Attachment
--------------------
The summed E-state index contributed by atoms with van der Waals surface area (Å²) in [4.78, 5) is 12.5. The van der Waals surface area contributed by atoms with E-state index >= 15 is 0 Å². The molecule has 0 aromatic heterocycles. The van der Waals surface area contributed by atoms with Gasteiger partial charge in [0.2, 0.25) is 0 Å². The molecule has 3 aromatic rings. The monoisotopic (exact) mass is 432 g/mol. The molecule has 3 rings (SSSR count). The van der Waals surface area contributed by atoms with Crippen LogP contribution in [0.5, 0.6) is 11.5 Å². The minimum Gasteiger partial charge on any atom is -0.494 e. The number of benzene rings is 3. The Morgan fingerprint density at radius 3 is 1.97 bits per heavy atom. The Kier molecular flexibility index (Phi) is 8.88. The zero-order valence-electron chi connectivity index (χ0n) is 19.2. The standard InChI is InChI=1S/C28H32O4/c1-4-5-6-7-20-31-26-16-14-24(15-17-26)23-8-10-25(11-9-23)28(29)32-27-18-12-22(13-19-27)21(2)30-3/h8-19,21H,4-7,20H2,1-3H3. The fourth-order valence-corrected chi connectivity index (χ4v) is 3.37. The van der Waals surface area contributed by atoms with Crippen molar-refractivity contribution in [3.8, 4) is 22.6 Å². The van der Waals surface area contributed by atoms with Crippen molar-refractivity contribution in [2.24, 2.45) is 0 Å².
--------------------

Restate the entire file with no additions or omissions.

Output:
The summed E-state index contributed by atoms with van der Waals surface area (Å²) in [4.78, 5) is 12.5. The van der Waals surface area contributed by atoms with E-state index >= 15 is 0 Å². The molecule has 0 aromatic heterocycles. The van der Waals surface area contributed by atoms with Gasteiger partial charge in [0.2, 0.25) is 0 Å². The molecule has 3 aromatic rings. The monoisotopic (exact) mass is 432 g/mol. The molecule has 3 rings (SSSR count). The van der Waals surface area contributed by atoms with Crippen LogP contribution in [0.5, 0.6) is 11.5 Å². The minimum Gasteiger partial charge on any atom is -0.494 e. The number of benzene rings is 3. The Morgan fingerprint density at radius 3 is 1.97 bits per heavy atom. The Kier molecular flexibility index (Phi) is 8.88. The zero-order valence-electron chi connectivity index (χ0n) is 19.2. The standard InChI is InChI=1S/C28H32O4/c1-4-5-6-7-20-31-26-16-14-24(15-17-26)23-8-10-25(11-9-23)28(29)32-27-18-12-22(13-19-27)21(2)30-3/h8-19,21H,4-7,20H2,1-3H3. The fourth-order valence-corrected chi connectivity index (χ4v) is 3.37. The van der Waals surface area contributed by atoms with Crippen molar-refractivity contribution in [3.8, 4) is 22.6 Å². The van der Waals surface area contributed by atoms with Crippen molar-refractivity contribution in [2.24, 2.45) is 0 Å².